3. A fluid intensifier as set forth in claim 2, wherein said casing includes a hub and two cylinder parts about said axis, said parts being connected to s-aid hub by threads, said first two connections and said seal being in said hub, said piston rod being connected to said pistons by threads.

4. An air-hydraulic booster for use with a source of pressurized air, a `source of hydraulic liquid and a hydraulic ram, said booster including: a unitary casing defining two fluid cylinders having a common axis; pistons in each cylinder for axial movement therein, each piston dividing its cylinder into two chambers; a piston rod rigidly connecting said pistons; la seal between said casing and said piston rod intermediate said two cylinders; first fluid connections communicating with the cylinders at each side of the seal and between the seal and the adjacent side of the pistons; unitary directional fiow means connecting said first connections with said source of liquid and with said ram to permit liquid to flow from the source thereof to the `booster and from the booster to the ram; fluid ports communicating with the cylinders at the opposite sides of the pistons; and air control means connected to hte ports and to the source of air to apply the air alternately to the two ports and to alternately permit the other of the two ports to exhaust.

5. A booster as set forth in claim 4, wherein said air control means includes valve means having two positions of rest, at one of said positions one port communicating with the air source and the other port with exhaust and at the other of said positions said other port communicating with the air source and said one port with exhaust, valve actuator means connected to the valve means and having two actuating members, one member being effective to change said valve means from onc position to the other and the other member being effective to change said valve means from the other position to the one position, said members being in the ends of the cylinders respectively to change the position of the valve means as the piston approaches the end of the respective cylinder.

6. A booster as set forth in claim 5, wherein said valve means comprises a fluid actuated spool valve, said spool normally being urged equally in both directions with air under pressure, said member each including a second valve which is opened, as the respective member is contacted by the respective piston, to remove the pressure from one side of the spools and to exhaust that side of the spools whereby the spools are unbalanced and moved to another position.

7. A booster as set forth in claim 6, wherein said member and second valve includes a stem projecting through the wall at the end of the respective cylinder, said stem having an end within the cylinder and a passageway communicating with said end, said stem being movable parallel to said axis `between two positions, in one of said positions said end projecting farther into said cylinder than in the other of the positions, said passageway being in communication with the valve means when said Stem is in the other position.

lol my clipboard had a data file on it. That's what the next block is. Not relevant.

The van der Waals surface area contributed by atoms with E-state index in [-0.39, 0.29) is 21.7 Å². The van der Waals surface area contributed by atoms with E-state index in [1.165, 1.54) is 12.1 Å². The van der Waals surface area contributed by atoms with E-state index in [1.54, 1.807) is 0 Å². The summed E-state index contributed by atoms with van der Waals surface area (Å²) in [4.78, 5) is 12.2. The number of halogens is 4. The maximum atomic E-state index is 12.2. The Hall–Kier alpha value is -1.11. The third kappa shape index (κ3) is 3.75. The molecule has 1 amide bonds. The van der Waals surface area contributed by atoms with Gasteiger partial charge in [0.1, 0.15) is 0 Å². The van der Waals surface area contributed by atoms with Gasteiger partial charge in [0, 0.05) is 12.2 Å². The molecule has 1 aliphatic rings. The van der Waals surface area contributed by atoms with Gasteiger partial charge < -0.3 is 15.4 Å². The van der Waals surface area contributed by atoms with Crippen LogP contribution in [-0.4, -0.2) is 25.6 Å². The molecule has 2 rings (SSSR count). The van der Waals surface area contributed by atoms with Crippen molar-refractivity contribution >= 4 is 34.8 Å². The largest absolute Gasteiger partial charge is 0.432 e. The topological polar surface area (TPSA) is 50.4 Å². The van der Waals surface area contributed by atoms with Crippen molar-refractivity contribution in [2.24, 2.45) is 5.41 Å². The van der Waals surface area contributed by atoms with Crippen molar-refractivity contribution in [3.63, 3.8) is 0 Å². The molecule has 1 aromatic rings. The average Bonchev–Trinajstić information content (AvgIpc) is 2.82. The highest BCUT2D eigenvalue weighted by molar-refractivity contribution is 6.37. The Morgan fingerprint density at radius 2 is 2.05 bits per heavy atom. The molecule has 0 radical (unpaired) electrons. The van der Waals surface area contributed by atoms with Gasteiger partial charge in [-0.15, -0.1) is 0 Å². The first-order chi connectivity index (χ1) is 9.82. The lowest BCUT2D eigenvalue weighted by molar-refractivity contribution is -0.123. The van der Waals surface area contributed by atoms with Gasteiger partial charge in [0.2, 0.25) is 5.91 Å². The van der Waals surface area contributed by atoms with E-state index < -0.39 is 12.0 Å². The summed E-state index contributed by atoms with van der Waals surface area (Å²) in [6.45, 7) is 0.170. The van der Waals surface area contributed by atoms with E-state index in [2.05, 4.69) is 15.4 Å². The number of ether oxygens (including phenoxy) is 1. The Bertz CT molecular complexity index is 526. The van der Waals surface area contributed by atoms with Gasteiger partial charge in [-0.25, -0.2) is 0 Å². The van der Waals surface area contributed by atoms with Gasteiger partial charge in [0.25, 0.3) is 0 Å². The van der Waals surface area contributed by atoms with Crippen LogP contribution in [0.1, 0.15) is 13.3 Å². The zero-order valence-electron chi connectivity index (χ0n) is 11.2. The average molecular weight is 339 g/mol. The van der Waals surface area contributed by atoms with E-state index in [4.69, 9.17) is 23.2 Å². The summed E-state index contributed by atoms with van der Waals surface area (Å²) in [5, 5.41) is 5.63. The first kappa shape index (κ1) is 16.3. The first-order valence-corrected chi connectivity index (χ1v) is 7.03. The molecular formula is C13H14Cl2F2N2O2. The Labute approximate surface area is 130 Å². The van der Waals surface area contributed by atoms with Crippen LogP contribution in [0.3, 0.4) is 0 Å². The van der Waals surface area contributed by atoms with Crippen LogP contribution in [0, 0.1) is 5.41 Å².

8. Apparatus for supplying hydraulic fiuid to a. hydraulic ram from a pressurized source of hydraulic fiuid and using air under pressure lfrom a source thereof, said apparatus comprising: first fluid intensifier means connected to the source of hydraulic fiuid to receive fluid therefrom and to said source of air to be driven by the air to deliver said uid at an output under increased pressure; a conduit connecting said output and said ram; a check valve in said conduit to permit flow only from the output to the ram; normally closed, fluid operated sequence valve means connected to said conduit upstream of said check valve, said valve means having a discharge opening communicating with said conduit only when said valve means is open, said valve means being also connected to said conduit downstream of said check valve to be opened when the pressure downstream of the check valve exceeds a certain value; second fluid intensifier means connected to the source of hydraulic fluid to receive uid therefrom and to said discharge opening to be driven by fiuid from said opening to deliver said fiuid from said source to a second output under increased pressure; and a second conduit connecting said second output and said ram.

9. An apparatus as set forth in claim 8, wherein one of said intensifers includes a fiuid cylinder having a longitundinal axis; a piston in said cylinder for axial movement therein and dividing said cylinder into two chambers; a piston rod in one chamber, extending parallel t0 said axis and secured to one side of said piston, said piston rod covering a predetermined portion of said side whereby the area of remaining portion Abears a given relationship to the area of the other side of the piston; a first seal between the piston and the cylinder; a Second seal between the cylinder and the piston rod; a fiuid connection with one chamber; and a fiuid connection with the other chamber.